In the second reading we heard a passage from Paul’s Letter to the Philippians. It too coincides with the life of the monk we are laying to rest today. “Rejoice in the Lord always. I say it again: rejoice.” This makes me smile when I think of Fr. Augustine, because he tried for years—kind of—to be grouchy and austere. It didn’t really work. Joy and a positive disposition more and more overtook him in the way that grace will overtake us and win out. “Your kindness should be known to all,” the Apostle urges. How many of you are here today because that was your experience of him?
But something else especially catches my attention in this passage from the Apostle Paul, and it is quintessentially monastic in the traditions in which Fr. Augustine was formed. It’s a list of “whatever’s” with adjectives that leave the door wide open in a generous way and have led monks through the centuries to develop an extremely varied range of pursuits and interests. I know that the word “whatever” has become newly minted slang among generations younger than Fr. Augustine’s or mine to express a dismissive indifference to whatever someone may have just said with conviction. A shrug and a cynical “whatever” is meant to suggestion that the other is a fool and that you really can’t expend the energy to deal with such a one. By contrast, the Apostle Paul’s whatever’s are an antidote to the sardonic poisons that infect the present cultural mood. I want to suggest that Fr. Augustine—precisely as a monk—tried steadily for a lifetime to give himself over to all the whatever’s that the Apostle urges on us. Paul says, “Whatever is true, whatever is honorable, whatever is just, whatever is pure, whatever is lovely, whatever is gracious, if there is any excellence and if there is anything worthy of praise, think about these things.”
Fr. Augustine—recognizing the excellence of the Aalto library from the moment it opened and working tirelessly to raise the level of the collection and the study that occurred therein. Fr. Augustine—beautifying our Divine Office during decades of his life. Fr. Augustine—tirelessly collecting materials that would chronicle the history of this monastery. Fr. Augustine—beautifying the station path with flowers and shrubs of every sort (“a subduer of the land in kingly fashion”). Fr. Augustine—celebrating Mass early each morning, unseen and with exquisite reverence, on a side altar of this abbey church. About all these sorts of things and more, St. Paul had said simply, “Think about these things.” Well, Fr. Augustine did.
One more thing for now. (A brief homily cannot begin to cover the story of grace in any Christian’s life.) Last but not least. The Gospel today. I chose it so that we could honor and give thanks to God for the extraordinary confessor that he raised up for us in Fr. Augustine. Surely many of you are here today because you have been blessed by the gracious and holy way in which Fr. Augustine received your confession of sins in the sacrament of Reconciliation. You received his wise and firm counsel, and you were consoled by the prayerful and authoritative way in which he delivered over to you Christ’s absolution of your sins. The Gospel text shows us that forgiveness of our sins is the first fruit of Jesus’ resurrection. Fr. Augustine received in his life a special grace for administering this sacrament. Surely, he had experienced somehow his own personal version of this gospel scene in his priestly and monastic vocation. The risen Lord presents himself to him, no doubt in some form of prayer or meditation. He hears deeply the Lord’s greeting, “Peace be with you.” And he takes totally to heart the Lord’s commission, “As the Father has sent me, so I send you.” Next there follows the marvelous scene, what is no less than the institution of the sacrament of reconciliation on the very day of the Lord’s resurrection. Jesus breathes on the disciples and says, “Receive the Holy Spirit. Whose sins you forgive they are forgiven them….”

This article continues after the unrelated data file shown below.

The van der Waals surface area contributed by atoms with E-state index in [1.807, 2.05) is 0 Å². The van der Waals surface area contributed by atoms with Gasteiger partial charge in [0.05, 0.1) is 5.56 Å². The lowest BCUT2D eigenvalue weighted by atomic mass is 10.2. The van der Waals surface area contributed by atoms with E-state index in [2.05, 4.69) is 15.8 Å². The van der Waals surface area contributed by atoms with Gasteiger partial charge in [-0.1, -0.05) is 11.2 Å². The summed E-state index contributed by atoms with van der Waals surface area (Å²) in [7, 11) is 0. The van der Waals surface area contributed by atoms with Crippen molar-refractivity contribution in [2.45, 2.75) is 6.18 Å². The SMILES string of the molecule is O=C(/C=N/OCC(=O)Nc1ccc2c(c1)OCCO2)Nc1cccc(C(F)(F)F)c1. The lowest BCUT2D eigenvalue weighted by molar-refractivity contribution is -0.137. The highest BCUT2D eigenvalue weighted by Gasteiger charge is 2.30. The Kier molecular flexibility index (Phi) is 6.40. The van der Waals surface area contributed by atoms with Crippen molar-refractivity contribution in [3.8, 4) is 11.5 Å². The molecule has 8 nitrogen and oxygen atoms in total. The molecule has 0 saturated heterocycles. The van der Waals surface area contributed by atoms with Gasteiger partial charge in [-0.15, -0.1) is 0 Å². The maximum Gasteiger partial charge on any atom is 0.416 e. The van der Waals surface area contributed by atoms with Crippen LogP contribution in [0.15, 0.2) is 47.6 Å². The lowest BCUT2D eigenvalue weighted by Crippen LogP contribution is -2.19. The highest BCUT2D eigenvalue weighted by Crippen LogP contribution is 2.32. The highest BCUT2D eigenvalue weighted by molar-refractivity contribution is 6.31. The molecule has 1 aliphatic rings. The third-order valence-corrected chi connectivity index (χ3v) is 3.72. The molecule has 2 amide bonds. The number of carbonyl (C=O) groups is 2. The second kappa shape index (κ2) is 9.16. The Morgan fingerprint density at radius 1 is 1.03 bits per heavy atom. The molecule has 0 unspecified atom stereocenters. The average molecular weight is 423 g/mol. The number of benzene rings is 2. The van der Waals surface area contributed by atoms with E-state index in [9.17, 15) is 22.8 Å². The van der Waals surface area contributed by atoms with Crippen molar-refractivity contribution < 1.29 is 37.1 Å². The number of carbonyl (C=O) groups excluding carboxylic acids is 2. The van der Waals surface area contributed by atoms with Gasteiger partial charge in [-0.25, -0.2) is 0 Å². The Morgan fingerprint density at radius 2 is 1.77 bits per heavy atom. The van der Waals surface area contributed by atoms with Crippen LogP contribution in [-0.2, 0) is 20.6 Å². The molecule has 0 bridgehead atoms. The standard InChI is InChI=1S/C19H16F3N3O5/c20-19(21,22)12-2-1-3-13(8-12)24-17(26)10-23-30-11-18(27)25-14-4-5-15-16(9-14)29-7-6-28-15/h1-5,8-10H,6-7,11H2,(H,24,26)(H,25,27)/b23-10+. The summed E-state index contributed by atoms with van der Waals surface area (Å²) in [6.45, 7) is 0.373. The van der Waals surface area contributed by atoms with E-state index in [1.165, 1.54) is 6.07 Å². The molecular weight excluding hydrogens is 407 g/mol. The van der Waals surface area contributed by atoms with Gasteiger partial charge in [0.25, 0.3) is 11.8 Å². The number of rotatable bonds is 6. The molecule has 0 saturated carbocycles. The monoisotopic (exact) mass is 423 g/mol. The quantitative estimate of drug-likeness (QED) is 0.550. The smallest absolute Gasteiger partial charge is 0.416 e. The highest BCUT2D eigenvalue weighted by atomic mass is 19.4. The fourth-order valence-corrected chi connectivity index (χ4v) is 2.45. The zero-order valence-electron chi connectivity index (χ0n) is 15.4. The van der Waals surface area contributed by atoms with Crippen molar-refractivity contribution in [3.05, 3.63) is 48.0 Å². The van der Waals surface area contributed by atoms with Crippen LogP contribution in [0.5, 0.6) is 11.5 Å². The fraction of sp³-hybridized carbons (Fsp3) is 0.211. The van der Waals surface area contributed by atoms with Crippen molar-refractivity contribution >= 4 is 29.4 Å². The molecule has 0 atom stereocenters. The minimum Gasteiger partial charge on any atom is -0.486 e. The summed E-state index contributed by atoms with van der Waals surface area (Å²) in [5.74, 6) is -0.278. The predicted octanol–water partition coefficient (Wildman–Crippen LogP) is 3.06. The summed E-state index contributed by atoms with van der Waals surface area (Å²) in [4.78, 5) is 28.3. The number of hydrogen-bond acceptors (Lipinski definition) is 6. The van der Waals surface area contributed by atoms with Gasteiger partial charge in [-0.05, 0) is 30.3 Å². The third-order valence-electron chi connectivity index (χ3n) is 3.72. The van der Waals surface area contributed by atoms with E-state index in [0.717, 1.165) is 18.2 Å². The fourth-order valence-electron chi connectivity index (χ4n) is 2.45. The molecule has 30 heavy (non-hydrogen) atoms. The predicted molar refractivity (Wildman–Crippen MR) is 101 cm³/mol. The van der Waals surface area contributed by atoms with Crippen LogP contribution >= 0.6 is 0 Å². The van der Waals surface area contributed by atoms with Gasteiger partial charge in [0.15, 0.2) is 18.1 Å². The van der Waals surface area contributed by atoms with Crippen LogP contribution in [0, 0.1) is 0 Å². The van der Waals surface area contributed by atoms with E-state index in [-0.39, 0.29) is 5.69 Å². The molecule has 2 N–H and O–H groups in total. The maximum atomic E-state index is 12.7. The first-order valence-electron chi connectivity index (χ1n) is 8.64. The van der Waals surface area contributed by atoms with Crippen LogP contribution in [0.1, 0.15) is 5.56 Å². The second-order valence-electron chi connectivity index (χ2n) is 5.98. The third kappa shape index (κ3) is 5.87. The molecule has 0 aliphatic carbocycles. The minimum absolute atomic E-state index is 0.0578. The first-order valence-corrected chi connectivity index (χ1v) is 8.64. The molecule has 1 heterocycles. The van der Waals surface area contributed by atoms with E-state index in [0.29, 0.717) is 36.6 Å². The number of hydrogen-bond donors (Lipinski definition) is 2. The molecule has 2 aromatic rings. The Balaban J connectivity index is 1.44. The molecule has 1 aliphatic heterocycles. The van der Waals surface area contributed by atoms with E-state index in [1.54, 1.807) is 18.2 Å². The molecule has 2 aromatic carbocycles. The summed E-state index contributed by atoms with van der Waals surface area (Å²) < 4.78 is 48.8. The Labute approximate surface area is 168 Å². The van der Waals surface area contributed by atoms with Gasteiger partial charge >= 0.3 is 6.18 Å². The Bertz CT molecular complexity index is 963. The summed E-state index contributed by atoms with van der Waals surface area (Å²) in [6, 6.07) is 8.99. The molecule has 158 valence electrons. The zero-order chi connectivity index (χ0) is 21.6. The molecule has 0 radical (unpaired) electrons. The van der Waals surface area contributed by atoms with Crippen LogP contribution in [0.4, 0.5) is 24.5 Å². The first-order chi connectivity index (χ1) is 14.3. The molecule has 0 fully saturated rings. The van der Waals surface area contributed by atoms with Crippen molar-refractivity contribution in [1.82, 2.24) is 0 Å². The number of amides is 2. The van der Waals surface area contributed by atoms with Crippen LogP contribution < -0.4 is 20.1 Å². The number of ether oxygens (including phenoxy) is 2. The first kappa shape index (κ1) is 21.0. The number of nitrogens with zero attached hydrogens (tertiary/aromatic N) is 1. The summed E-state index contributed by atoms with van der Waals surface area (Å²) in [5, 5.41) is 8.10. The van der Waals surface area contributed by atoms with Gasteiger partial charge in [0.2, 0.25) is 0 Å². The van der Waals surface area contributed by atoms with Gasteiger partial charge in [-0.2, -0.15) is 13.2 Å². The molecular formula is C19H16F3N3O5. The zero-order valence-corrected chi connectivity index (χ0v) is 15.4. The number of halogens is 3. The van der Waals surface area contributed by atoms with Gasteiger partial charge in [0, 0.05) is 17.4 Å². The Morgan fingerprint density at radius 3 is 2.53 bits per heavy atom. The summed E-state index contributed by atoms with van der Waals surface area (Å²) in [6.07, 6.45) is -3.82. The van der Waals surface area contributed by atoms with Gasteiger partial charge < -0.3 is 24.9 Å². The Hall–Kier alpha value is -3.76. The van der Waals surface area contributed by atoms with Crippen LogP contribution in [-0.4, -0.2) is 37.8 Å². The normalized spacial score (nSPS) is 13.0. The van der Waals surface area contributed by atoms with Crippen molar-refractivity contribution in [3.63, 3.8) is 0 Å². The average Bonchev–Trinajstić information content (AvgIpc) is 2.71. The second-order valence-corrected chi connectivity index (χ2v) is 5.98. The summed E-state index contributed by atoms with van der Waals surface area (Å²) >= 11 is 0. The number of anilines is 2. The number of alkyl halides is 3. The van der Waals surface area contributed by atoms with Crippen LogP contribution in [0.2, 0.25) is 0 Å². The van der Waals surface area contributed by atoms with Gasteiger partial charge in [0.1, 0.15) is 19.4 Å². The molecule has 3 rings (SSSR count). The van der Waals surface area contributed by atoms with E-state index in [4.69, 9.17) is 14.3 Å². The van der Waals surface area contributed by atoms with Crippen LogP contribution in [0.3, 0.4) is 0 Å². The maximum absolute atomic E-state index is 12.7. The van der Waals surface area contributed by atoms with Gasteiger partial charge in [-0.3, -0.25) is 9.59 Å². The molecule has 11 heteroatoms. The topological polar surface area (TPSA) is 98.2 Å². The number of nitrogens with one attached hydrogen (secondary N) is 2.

For decades Fr. Augustine devoted himself to administering this sacrament. I remind the seminary community that you have a beautiful icon of this very gospel scene in the main hall of Annunciation. Pass it remembering a great confessor, and pray that God will raise up for all of us and the churches you serve suchlike confessors for our future.
The Gospel shows us that the forgiveness of sins is the first fruit of the resurrection of Jesus. But the sacrament of Reconciliation is designed to restore our Baptismal purity so that we might worthily offer the Eucharistic sacrifice and have holy communion in the same. Fr. Augustine was nourished during his whole life on the Lord’s Body and Blood, which we too offer and receive now in this holy Mass. We offer it for the repose of his soul. And we know that in receiving the Lord’s Body and Blood today we receive the same pledge that Fr. Augustine received and on which he and we count: the pledge of eternal life through communion in the divine life of Father, Son, and Holy Spirit. All praise and glory to the awesome, majestic, holy, and undivided Trinity!